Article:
The region's leading probiotic and microbiome event — Probiota Asia — will get underway in Singapore this month with a stellar line-up of speakers, including the likes of Blackmores, Danone, Herbalife and Life-Space, set to take to the stage.
The mission, which covers four areas of human health — namely, metabolic, immune, digestive and infant health — is currently working on testing the impact of kumara (or sweet potato) on infants' gut microbiota, which undergoes a transformation upon introduction to solid food.
The researchers, who are from the University of Auckland, AgResearch, Riddet Institute and Malaghan Institute, considered 13,000 scientific publications and identified over 1,600 papers on the infant gut microbiome and immune health.
They also worked with IT researchers in Italy to aid them in a more targeted approach towards identifying foods with potential gut health benefits for infants, before finalising a list of such foods that were suitable for infants aged six months and above.
Acting in reverse
Principal investigator Clare Wall told NutraIngredients-Asia: "We wanted to look at the effect of the microbiome on infants' immune health, and then at what the microbiome prefers to feeds on preferentially in order to proliferate.
"In the past, what a lot of studies did was to feed people a certain type of diet, then collect their stool samples and measure the bacterial composition of those samples."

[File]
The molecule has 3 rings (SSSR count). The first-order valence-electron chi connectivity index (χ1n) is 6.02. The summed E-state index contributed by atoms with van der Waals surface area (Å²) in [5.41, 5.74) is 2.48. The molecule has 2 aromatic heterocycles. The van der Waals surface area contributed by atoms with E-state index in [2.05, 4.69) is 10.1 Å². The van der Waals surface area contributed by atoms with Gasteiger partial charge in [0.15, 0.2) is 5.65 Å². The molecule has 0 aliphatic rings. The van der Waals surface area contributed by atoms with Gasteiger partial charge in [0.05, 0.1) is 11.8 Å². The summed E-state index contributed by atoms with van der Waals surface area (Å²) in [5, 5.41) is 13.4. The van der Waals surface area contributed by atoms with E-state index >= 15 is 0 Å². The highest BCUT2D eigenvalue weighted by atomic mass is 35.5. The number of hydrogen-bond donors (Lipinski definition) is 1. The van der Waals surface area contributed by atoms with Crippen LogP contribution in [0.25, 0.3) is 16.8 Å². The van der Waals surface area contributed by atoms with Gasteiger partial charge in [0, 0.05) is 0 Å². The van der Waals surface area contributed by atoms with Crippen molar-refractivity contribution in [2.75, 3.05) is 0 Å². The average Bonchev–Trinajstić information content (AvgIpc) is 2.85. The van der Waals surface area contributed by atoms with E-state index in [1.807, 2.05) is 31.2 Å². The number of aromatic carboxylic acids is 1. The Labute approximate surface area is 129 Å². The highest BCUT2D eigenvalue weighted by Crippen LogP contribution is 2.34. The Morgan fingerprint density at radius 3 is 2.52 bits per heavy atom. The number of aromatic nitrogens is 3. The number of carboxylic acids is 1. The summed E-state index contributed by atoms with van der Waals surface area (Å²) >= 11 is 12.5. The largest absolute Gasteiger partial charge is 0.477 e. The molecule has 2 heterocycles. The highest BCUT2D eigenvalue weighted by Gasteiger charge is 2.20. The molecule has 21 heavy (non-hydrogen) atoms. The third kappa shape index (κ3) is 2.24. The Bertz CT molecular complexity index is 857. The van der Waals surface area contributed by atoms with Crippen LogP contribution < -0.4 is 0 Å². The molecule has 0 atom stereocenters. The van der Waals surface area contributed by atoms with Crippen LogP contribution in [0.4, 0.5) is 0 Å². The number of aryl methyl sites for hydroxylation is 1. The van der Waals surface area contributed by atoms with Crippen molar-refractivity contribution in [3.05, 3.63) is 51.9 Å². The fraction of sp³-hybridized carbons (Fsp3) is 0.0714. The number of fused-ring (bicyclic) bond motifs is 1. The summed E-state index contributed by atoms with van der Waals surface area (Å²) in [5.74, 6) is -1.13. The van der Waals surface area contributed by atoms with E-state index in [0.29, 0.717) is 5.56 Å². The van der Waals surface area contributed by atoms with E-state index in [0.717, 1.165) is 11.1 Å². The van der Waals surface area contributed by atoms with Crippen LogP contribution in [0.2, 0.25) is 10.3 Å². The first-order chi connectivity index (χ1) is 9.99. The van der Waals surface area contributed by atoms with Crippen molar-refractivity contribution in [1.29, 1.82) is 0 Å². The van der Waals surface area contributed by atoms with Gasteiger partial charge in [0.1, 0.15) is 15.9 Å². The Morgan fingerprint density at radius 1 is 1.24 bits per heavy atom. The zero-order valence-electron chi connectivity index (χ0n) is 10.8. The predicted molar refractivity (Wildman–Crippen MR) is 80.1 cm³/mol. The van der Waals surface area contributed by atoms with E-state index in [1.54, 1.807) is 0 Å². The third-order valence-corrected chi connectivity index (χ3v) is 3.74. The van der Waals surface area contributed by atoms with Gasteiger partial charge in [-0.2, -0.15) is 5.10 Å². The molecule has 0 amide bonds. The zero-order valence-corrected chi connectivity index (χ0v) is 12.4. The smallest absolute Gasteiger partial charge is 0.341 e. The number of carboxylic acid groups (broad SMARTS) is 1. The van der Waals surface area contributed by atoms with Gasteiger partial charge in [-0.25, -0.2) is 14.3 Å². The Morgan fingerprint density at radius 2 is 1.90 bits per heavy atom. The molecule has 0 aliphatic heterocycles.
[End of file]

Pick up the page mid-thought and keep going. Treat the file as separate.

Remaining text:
This time, however, the researchers are using a somewhat novel method of assessing the gut microbiome, called 'reverse metabolomics'.
"Instead of just feeding people certain types of food and then analysing their microbiome via their stool samples, we decided to take a reverse genomics or 'metabolomics' approach."
She added that her team wanted to assess the existing literature and what had been determined so far in terms of gut health-related immune benefits, as well as what kind of food the microbiome tended to feed on, before coming up with a list of relevant foods.
"What we are doing now is running a trial for six months: we've recruited our target study population of 40 babies around six months old — just before they start on solid foods — and will feed them kumara over six months, then collect lots of samples from them.
"These samples include saliva, blood and stool samples, as well as breastmilk samples from the mothers. We’re looking to see whether eating kumara has any immune health benefits for the babies."
Scientific and commercial expansion
The idea, Wall said, was to expand on the indications observed in previous studies that kumara helps with the growth of good bacteria in the infant gut microbiome.
Other identified foods on the researchers' list include broccoli, cereal-based infant foods, and yogurts for infants, which may have a told to play in further study on infant gut health.
Wall revealed: "We have the 40 babies we need for our initial proof-of-concept study, so after we get the results from it, we’ll run a large RCT next year, where we want to test kumara and other foods."
This is expected to have commercial implications, whereby manufacturers will have greater opportunities for fortification using such ingredients in their infant food and nutrition products.
"One of the main reasons we are doing this is that hope we can demonstrate to infant food manufacturers that we have the capability and capacity to run studies for them on their food products, which will have benefits for infants.
"I expect that we will learn a lot more from the study about the effect of these first foods on the infant gut microbiome."